Thanks for your time and feedback!
Absolutely! You booked a job that came with a surprise upgrade! Yay! And you did the work and got the billing and your Taft-Hartley letter and your SAG eligibility and all sorts of great stuff. Awesome. Yes. That’s a “co-star” on your resume. Now, it’s a “co-star” you’ll want to remove from your resume as you continue to book co-star credits in which you are less on the cutting room floor and more on the screen, but for now, it’s absolutely a credit you earned (a verifiable one) and a story to tell, when someone asks for tape of the episode.
“Ah, it was a tiny co-star. No real footage for a reel,” is the answer. And some actors hate that answer so much they’d rather just leave it off the resume than have the conversation in which the punchline is “no real footage to use.” Remember what I said about where the credit might “weigh” more. This is definitely a case of the weight being its CREDIT, not its footage. The weight is in the tier jump you got to make with your SAG status and of course the paycheck.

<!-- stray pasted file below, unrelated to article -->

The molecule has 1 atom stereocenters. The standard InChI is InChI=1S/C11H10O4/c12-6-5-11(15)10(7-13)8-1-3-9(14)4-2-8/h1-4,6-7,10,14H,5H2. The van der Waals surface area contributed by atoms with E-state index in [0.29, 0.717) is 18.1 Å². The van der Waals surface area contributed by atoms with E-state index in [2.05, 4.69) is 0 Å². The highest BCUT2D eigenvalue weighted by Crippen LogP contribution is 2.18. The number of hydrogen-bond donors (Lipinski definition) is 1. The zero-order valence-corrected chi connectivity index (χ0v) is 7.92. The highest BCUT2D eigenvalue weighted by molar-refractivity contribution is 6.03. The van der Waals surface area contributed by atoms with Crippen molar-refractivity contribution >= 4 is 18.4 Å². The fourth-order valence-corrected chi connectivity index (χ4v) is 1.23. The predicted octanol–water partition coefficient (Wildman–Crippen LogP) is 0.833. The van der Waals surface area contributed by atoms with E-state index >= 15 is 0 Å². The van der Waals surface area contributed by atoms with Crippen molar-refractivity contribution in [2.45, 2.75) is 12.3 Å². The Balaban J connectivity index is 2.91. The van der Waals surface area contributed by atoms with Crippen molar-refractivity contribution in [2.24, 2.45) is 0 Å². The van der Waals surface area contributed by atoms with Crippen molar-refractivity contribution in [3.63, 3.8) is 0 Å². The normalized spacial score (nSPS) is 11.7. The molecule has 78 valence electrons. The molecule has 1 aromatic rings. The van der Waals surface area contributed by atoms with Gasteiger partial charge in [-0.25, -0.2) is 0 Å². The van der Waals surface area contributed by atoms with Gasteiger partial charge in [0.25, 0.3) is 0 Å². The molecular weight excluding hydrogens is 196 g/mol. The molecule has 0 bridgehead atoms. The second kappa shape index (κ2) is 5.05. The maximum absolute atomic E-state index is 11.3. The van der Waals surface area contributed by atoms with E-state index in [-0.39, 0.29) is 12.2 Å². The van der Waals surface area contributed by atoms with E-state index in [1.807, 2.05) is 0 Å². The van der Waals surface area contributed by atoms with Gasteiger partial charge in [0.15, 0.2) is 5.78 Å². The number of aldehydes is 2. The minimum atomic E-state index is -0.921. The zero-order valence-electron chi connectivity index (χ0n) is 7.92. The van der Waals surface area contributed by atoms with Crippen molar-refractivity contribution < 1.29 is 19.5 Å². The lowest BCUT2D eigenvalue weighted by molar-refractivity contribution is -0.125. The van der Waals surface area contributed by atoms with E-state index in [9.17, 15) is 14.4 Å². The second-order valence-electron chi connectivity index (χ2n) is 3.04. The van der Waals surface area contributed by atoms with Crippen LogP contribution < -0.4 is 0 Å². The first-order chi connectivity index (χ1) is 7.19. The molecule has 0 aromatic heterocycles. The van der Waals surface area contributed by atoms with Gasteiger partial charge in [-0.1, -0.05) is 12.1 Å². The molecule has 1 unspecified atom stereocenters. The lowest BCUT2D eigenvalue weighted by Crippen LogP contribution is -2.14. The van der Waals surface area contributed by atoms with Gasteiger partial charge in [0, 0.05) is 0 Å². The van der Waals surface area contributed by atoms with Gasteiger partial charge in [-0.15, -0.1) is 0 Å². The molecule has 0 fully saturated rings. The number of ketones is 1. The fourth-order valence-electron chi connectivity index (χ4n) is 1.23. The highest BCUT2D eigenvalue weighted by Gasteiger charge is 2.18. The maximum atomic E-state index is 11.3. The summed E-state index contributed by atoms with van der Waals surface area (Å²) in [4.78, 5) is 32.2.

Seen or unseen, you were booked (albeit through an upgrade, but that counts and there was paperwork involved, so you know the casting office is aware of it) as a co-star and earned the right to plop that credit on your resume. Congrats! May the next one be an even bigger deal!
I’ve read Acting Qs and learned an awful lot from it. I also read your columns every week and find that you always have new and useful information to impart. I’ve started to dig into your archives and have a question about something you wrote back in Feb. 2005 about what billing to give on a resume.